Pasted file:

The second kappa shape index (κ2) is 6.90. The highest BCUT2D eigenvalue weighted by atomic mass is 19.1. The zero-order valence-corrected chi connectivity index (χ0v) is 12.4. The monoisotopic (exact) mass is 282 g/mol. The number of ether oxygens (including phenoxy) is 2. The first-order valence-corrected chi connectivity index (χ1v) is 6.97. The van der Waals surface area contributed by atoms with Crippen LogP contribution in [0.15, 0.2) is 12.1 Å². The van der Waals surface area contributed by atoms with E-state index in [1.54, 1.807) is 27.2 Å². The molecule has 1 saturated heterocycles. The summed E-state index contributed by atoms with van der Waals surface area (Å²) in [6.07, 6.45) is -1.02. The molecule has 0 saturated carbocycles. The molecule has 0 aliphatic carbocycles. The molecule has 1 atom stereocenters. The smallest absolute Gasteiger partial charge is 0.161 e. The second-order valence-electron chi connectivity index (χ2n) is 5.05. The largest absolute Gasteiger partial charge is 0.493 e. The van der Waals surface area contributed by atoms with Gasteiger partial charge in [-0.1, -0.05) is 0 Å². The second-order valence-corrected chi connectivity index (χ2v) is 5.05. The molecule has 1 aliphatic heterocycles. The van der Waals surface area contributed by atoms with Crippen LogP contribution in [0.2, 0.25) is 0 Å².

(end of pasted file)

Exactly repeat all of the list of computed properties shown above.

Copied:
The second kappa shape index (κ2) is 6.90. The highest BCUT2D eigenvalue weighted by atomic mass is 19.1. The zero-order valence-corrected chi connectivity index (χ0v) is 12.4. The monoisotopic (exact) mass is 282 g/mol. The number of ether oxygens (including phenoxy) is 2. The first-order valence-corrected chi connectivity index (χ1v) is 6.97. The van der Waals surface area contributed by atoms with Crippen LogP contribution in [0.15, 0.2) is 12.1 Å². The van der Waals surface area contributed by atoms with E-state index in [1.54, 1.807) is 27.2 Å². The molecule has 1 saturated heterocycles. The summed E-state index contributed by atoms with van der Waals surface area (Å²) in [6.07, 6.45) is -1.02. The molecule has 0 saturated carbocycles. The molecule has 0 aliphatic carbocycles. The molecule has 1 atom stereocenters. The smallest absolute Gasteiger partial charge is 0.161 e. The second-order valence-electron chi connectivity index (χ2n) is 5.05. The largest absolute Gasteiger partial charge is 0.493 e. The van der Waals surface area contributed by atoms with Gasteiger partial charge in [-0.1, -0.05) is 0 Å². The second-order valence-corrected chi connectivity index (χ2v) is 5.05. The molecule has 1 aliphatic heterocycles. The van der Waals surface area contributed by atoms with Crippen LogP contribution in [0.2, 0.25) is 0 Å².